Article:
In order to measure changes in the makeup of our membership, the Law Society will continue collecting data through the annual renewal process on a voluntary basis.

The importance of data

The Benchers of the Law Society of Saskatchewan have identified the increase of equity, diversity and inclusion in legal service provision as a priority.  A legal profession that reflects the diversity of society provides opportunities for all people to seek representation from a lawyer whom they feel comfortable with.  In this way, having a diverse bar serves the public interest.   The information collected through the survey will help the Law Society to both measure changes in the diversity of our profession over time, and develop and monitor equity initiatives.

The Canadian Bar Association’s (CBA) Demographic Trends Report, published in 2013 as part of the CBA’s Futures Initiative, reported on 13 trends in the Canadian legal profession.  One of those trends related to diversity, as follows:

 According to the localized statistics available, progress on increasing diversity in the legal profession is not consistent with the make-up of the general population. An effort should be made to collect relevant data on a national basis.[1]

The CBA’s primary report of the Futures Initiative, entitled “Futures: Transforming the Delivery of Legal Services in Canada,” published in 2014, also identified limited access to the legal profession by members of diverse and equity-seeking groups as a barrier to change in the legal profession.  That report opined that lawyers from these groups could bring fresh perspectives and solutions to improving access to legal services in Canada and that, it is “important to develop models that facilitate an expansion of diversity within the legal profession, and to educate new types of lawyers who will be willing and able to innovate in meeting existing and unmet needs.”  The Futures Report also listed the absence of good data on the Canadian legal profession as an impediment to change. [2]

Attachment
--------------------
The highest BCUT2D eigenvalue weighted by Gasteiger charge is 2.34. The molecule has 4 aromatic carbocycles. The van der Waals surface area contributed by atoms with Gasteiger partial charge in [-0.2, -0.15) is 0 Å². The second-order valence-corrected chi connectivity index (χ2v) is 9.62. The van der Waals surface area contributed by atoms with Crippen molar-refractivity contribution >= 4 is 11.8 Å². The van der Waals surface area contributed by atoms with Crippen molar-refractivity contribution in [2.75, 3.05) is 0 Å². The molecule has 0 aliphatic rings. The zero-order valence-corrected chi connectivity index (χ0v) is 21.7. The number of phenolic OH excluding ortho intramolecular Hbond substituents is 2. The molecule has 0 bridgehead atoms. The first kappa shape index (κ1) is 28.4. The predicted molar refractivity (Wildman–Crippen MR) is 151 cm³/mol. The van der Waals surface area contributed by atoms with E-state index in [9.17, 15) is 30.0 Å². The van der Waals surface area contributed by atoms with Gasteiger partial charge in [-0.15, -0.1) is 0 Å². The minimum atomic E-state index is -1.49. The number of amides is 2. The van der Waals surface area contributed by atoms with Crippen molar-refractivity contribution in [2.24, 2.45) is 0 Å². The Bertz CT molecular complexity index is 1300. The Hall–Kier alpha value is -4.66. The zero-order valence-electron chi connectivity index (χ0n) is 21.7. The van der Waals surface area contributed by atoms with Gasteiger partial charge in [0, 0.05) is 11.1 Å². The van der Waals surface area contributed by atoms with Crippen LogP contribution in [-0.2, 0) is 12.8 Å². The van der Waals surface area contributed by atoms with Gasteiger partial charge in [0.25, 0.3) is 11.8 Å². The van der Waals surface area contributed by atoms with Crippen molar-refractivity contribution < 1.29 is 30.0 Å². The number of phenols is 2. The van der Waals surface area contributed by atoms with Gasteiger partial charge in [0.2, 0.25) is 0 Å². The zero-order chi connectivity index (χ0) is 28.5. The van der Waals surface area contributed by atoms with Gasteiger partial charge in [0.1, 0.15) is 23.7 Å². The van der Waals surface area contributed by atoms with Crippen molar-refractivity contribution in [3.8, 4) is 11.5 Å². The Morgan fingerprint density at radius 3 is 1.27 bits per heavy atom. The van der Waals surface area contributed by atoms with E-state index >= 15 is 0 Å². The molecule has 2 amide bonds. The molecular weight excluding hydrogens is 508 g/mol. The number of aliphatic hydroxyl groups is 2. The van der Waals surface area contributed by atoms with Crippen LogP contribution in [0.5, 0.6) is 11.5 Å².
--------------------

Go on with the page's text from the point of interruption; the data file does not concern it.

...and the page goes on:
The Futures Report made a recommendation that law societies should uniformly collect qualitative and quantitative data about the demographic composition of all licensed legal service providers and publish the data in aggregate form.  The Report anticipates that the information collected could be used to “raise awareness of barriers, provide an evidence base for examining diversity issues, identify regulatory problem areas, and show varied progress towards better diversity and inclusivity.” [3]

To get a better picture of the diversity within their membership, several law societies collect demographic data about language, race/ethnicity, disability and sexual orientation/sexual identity in addition to data about gender and age. They do so by including self-identification questions in their annual membership forms.  To date, at least six other law societies collect different demographic data beyond gender and age: British Columbia, Alberta, Manitoba, Ontario, Québec and Nova Scotia.  The Law Societies Equity Network (LSEN) has developed common categories for comparing this data through the Federation of Law Societies of Canada, with the goal of creating a Diversity Profile of the Canadian Legal Profession.  This data can be used to both measure diversity and to develop and monitor equity initiatives.

In January 2017, the Law Society of Saskatchewan re-established the Equity & Diversity Committee (the “Committee”).  The Committee’s Terms of Reference state that it shall assist the Benchers of the Law Society of Saskatchewan by:

  1. monitoring developments and providing advice on issues affecting equity and diversity in the legal profession;